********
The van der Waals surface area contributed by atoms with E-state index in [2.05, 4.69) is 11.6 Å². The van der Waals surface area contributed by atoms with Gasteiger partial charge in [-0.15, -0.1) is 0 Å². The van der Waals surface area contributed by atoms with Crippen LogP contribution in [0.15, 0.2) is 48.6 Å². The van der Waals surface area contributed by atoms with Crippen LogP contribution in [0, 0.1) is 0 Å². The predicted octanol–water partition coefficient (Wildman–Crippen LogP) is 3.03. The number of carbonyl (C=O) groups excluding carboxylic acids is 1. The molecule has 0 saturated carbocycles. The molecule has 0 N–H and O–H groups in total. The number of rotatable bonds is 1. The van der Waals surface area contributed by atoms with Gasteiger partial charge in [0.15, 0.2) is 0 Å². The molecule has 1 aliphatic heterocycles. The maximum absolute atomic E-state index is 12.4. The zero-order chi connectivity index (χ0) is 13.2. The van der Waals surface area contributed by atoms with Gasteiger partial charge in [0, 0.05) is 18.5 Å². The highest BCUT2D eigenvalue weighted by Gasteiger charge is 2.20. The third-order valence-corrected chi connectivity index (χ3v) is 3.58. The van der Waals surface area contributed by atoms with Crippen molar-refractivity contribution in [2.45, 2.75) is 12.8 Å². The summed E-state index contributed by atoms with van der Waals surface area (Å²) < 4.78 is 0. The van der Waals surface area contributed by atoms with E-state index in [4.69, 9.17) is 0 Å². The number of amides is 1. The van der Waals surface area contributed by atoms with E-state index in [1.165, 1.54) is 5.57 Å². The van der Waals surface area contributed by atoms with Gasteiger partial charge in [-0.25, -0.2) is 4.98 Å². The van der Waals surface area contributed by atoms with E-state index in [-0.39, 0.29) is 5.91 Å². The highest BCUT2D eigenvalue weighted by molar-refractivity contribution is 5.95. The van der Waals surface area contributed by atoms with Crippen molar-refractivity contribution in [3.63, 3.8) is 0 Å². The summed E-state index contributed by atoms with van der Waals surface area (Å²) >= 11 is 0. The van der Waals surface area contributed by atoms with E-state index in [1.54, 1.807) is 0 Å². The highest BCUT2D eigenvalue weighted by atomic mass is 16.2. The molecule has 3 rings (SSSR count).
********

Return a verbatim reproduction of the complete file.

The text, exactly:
The van der Waals surface area contributed by atoms with E-state index in [2.05, 4.69) is 11.6 Å². The van der Waals surface area contributed by atoms with Gasteiger partial charge in [-0.15, -0.1) is 0 Å². The van der Waals surface area contributed by atoms with Crippen LogP contribution in [0.15, 0.2) is 48.6 Å². The van der Waals surface area contributed by atoms with Crippen LogP contribution in [0, 0.1) is 0 Å². The predicted octanol–water partition coefficient (Wildman–Crippen LogP) is 3.03. The number of carbonyl (C=O) groups excluding carboxylic acids is 1. The molecule has 0 saturated carbocycles. The molecule has 0 N–H and O–H groups in total. The number of rotatable bonds is 1. The van der Waals surface area contributed by atoms with Gasteiger partial charge in [0.15, 0.2) is 0 Å². The molecule has 1 aliphatic heterocycles. The maximum absolute atomic E-state index is 12.4. The zero-order chi connectivity index (χ0) is 13.2. The van der Waals surface area contributed by atoms with Gasteiger partial charge in [0, 0.05) is 18.5 Å². The highest BCUT2D eigenvalue weighted by Gasteiger charge is 2.20. The third-order valence-corrected chi connectivity index (χ3v) is 3.58. The van der Waals surface area contributed by atoms with Crippen molar-refractivity contribution in [2.45, 2.75) is 12.8 Å². The summed E-state index contributed by atoms with van der Waals surface area (Å²) < 4.78 is 0. The van der Waals surface area contributed by atoms with E-state index in [4.69, 9.17) is 0 Å². The number of amides is 1. The van der Waals surface area contributed by atoms with E-state index in [1.165, 1.54) is 5.57 Å². The van der Waals surface area contributed by atoms with Gasteiger partial charge in [-0.25, -0.2) is 4.98 Å². The van der Waals surface area contributed by atoms with E-state index in [-0.39, 0.29) is 5.91 Å². The highest BCUT2D eigenvalue weighted by molar-refractivity contribution is 5.95. The van der Waals surface area contributed by atoms with Crippen molar-refractivity contribution in [3.63, 3.8) is 0 Å². The summed E-state index contributed by atoms with van der Waals surface area (Å²) >= 11 is 0. The van der Waals surface area contributed by atoms with E-state index in [1.54, 1.807) is 0 Å². The highest BCUT2D eigenvalue weighted by atomic mass is 16.2. The molecule has 3 rings (SSSR count).